Canon dropped a serious bombshell on the filmmaking community with the release of the Canon C300 Mark III. It isn’t that this release wasn’t expected, but for Canon (who is known to usually be a little behind the curve) this is a massive push ahead with a feature-rich, forward thinking, professional cinema camera that can do it all.
It can shoot 4K at 120p. It films in XF-AVC 10-bit, and 12-bit Cinema RAW light. It can capture 16 stops of dynamic range. But what are the truly best, most-useable new features in this beast of a camera?
Drazen Stader of ProFilmmakers gives us a rundown of the 10 best new tricks this new little critter brings to Canon’s impressive C300 line.
Let’s be real for a moment. The C300 line is pretty important to Canon. The original C300 launched Canon’s professional large-sensor camera range after the whirlwind success of the Canon 5D Mark II in 2008. The C300 line has always been protected by Canon in price and specs.
Features like 10-bit internal recording were intentionally left out of the Canon C200, for example, to maintain the C300 II’s prominence in the broadcast space. Although other cameras like the C700 and the C500 II cater to the higher-end, large format crowd, the C300 III is very much their flagship. It maintains their status in the lucrative broadcast world and creates brand loyalty for their massive body of cameras and lenses.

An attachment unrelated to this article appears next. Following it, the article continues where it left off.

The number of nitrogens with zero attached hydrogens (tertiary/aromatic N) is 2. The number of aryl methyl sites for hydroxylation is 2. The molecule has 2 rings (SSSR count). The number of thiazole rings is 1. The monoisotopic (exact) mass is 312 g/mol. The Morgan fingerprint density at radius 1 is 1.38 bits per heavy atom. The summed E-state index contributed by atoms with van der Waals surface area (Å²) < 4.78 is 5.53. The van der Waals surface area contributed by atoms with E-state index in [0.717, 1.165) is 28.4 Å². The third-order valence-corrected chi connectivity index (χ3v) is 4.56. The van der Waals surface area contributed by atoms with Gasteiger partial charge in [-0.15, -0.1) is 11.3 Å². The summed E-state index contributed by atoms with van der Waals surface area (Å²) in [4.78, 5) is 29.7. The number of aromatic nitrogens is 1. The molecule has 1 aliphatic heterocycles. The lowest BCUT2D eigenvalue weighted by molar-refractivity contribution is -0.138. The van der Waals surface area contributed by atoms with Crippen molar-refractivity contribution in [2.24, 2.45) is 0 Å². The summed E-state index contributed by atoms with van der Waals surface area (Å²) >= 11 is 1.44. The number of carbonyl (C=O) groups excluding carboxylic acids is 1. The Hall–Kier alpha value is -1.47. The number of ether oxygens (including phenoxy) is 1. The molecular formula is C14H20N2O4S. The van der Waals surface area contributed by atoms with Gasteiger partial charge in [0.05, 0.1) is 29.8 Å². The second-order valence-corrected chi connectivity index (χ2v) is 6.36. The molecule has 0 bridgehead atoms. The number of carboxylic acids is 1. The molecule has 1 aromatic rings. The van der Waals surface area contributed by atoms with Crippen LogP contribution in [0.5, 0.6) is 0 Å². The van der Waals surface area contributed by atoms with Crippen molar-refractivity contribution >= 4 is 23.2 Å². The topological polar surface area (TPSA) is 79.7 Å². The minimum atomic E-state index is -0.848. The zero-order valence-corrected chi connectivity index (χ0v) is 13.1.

For all intents and purposes, the C300 Mark II was a bit of a dud. It came out a year after the Sony FS7, weighed more, cost the same, and didn’t seem to offer as much.
Many Canon C300 users jumped ship for the FS7 and Canon lost a little of their grip in the market. However, with the release of the C300 Mark III they have really shown us all how Herculean they can be when their feet are held to the fire.
Here are the 10 Best Features of the new C300 Mark III:
This camera features Canon’s newly developed Super 35mm 4K CMOS DGO sensor which is capable of shooting 4K DCI at 120fps (without cropping) with 16+ stops of dynamic range. DGO means Dual Gain Output; Drazen misspoke slightly when he said this is like Dual Gain ISO, what we see in Panasonic cameras.
Dual Gain Output means the camera is processing two different priorities of gain for each pixel and then combining them in real-time to make the best possible image. It can’t be turned off, and doesn’t work at higher frame rates as it requires more image processing power.